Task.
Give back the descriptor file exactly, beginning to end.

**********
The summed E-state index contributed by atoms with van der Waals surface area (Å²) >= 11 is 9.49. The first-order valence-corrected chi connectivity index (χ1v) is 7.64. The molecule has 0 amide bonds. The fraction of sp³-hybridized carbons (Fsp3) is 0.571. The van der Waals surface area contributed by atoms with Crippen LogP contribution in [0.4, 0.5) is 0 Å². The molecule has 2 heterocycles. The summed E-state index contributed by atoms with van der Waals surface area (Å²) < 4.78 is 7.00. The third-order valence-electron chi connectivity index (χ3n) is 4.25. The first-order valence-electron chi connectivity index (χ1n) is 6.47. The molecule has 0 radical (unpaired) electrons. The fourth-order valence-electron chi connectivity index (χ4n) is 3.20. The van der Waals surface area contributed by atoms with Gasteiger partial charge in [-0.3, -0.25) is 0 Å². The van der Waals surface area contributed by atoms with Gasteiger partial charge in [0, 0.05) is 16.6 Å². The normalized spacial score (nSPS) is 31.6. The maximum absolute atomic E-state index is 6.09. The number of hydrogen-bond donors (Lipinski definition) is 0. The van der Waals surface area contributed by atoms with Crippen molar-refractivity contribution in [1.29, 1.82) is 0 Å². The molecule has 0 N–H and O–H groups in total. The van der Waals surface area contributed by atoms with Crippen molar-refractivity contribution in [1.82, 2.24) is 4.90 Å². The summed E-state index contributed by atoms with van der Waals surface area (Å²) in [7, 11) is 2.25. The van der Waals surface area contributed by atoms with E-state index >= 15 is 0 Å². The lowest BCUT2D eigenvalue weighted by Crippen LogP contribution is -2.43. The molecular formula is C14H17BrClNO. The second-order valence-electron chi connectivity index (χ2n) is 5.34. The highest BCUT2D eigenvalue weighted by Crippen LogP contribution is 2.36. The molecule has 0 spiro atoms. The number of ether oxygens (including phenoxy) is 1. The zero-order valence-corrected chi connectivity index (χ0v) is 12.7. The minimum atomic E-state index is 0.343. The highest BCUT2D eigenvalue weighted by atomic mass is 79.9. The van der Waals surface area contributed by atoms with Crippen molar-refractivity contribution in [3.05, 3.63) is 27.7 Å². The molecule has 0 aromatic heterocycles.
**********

The summed E-state index contributed by atoms with van der Waals surface area (Å²) >= 11 is 9.49. The first-order valence-corrected chi connectivity index (χ1v) is 7.64. The molecule has 0 amide bonds. The fraction of sp³-hybridized carbons (Fsp3) is 0.571. The van der Waals surface area contributed by atoms with Crippen LogP contribution in [0.4, 0.5) is 0 Å². The molecule has 2 heterocycles. The summed E-state index contributed by atoms with van der Waals surface area (Å²) < 4.78 is 7.00. The third-order valence-electron chi connectivity index (χ3n) is 4.25. The first-order valence-electron chi connectivity index (χ1n) is 6.47. The molecule has 0 radical (unpaired) electrons. The fourth-order valence-electron chi connectivity index (χ4n) is 3.20. The van der Waals surface area contributed by atoms with Gasteiger partial charge in [-0.3, -0.25) is 0 Å². The van der Waals surface area contributed by atoms with Gasteiger partial charge in [0, 0.05) is 16.6 Å². The normalized spacial score (nSPS) is 31.6. The maximum absolute atomic E-state index is 6.09. The number of hydrogen-bond donors (Lipinski definition) is 0. The van der Waals surface area contributed by atoms with Crippen molar-refractivity contribution in [1.29, 1.82) is 0 Å². The molecule has 0 N–H and O–H groups in total. The van der Waals surface area contributed by atoms with Crippen molar-refractivity contribution in [1.82, 2.24) is 4.90 Å². The summed E-state index contributed by atoms with van der Waals surface area (Å²) in [7, 11) is 2.25. The van der Waals surface area contributed by atoms with E-state index >= 15 is 0 Å². The lowest BCUT2D eigenvalue weighted by Crippen LogP contribution is -2.43. The molecular formula is C14H17BrClNO. The second-order valence-electron chi connectivity index (χ2n) is 5.34. The highest BCUT2D eigenvalue weighted by Crippen LogP contribution is 2.36. The molecule has 0 spiro atoms. The number of ether oxygens (including phenoxy) is 1. The zero-order valence-corrected chi connectivity index (χ0v) is 12.7. The minimum atomic E-state index is 0.343. The highest BCUT2D eigenvalue weighted by atomic mass is 79.9. The van der Waals surface area contributed by atoms with Crippen molar-refractivity contribution in [3.05, 3.63) is 27.7 Å². The molecule has 0 aromatic heterocycles.